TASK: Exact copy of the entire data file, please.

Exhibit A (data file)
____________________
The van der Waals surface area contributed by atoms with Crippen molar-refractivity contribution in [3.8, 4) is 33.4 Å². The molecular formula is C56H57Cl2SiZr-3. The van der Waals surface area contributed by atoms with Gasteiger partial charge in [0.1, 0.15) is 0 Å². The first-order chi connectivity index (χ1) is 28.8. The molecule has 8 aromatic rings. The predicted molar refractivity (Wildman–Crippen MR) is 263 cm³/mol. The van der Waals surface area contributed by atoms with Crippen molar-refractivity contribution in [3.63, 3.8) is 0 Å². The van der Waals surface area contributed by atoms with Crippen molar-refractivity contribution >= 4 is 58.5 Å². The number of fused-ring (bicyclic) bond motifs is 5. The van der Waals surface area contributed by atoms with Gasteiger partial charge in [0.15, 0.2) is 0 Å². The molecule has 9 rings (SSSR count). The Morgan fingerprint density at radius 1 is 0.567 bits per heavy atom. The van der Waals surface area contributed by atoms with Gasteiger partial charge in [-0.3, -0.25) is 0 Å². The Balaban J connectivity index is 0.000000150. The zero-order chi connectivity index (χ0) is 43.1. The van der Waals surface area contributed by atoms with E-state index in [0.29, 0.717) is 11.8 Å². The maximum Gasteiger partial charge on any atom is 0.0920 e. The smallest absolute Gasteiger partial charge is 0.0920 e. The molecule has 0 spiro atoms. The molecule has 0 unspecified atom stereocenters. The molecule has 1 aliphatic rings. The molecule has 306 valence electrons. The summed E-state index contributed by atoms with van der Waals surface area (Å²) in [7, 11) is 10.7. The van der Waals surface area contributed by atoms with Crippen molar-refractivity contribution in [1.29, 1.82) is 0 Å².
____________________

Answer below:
The van der Waals surface area contributed by atoms with Crippen molar-refractivity contribution in [3.8, 4) is 33.4 Å². The molecular formula is C56H57Cl2SiZr-3. The van der Waals surface area contributed by atoms with Gasteiger partial charge in [0.1, 0.15) is 0 Å². The first-order chi connectivity index (χ1) is 28.8. The molecule has 8 aromatic rings. The predicted molar refractivity (Wildman–Crippen MR) is 263 cm³/mol. The van der Waals surface area contributed by atoms with Crippen molar-refractivity contribution in [3.63, 3.8) is 0 Å². The van der Waals surface area contributed by atoms with Crippen molar-refractivity contribution >= 4 is 58.5 Å². The number of fused-ring (bicyclic) bond motifs is 5. The van der Waals surface area contributed by atoms with Gasteiger partial charge in [0.15, 0.2) is 0 Å². The molecule has 9 rings (SSSR count). The Morgan fingerprint density at radius 1 is 0.567 bits per heavy atom. The van der Waals surface area contributed by atoms with Gasteiger partial charge in [-0.3, -0.25) is 0 Å². The Balaban J connectivity index is 0.000000150. The zero-order chi connectivity index (χ0) is 43.1. The van der Waals surface area contributed by atoms with E-state index in [0.29, 0.717) is 11.8 Å². The maximum Gasteiger partial charge on any atom is 0.0920 e. The smallest absolute Gasteiger partial charge is 0.0920 e. The molecule has 0 spiro atoms. The molecule has 0 unspecified atom stereocenters. The molecule has 1 aliphatic rings. The molecule has 306 valence electrons. The summed E-state index contributed by atoms with van der Waals surface area (Å²) in [7, 11) is 10.7. The van der Waals surface area contributed by atoms with Crippen molar-refractivity contribution in [1.29, 1.82) is 0 Å².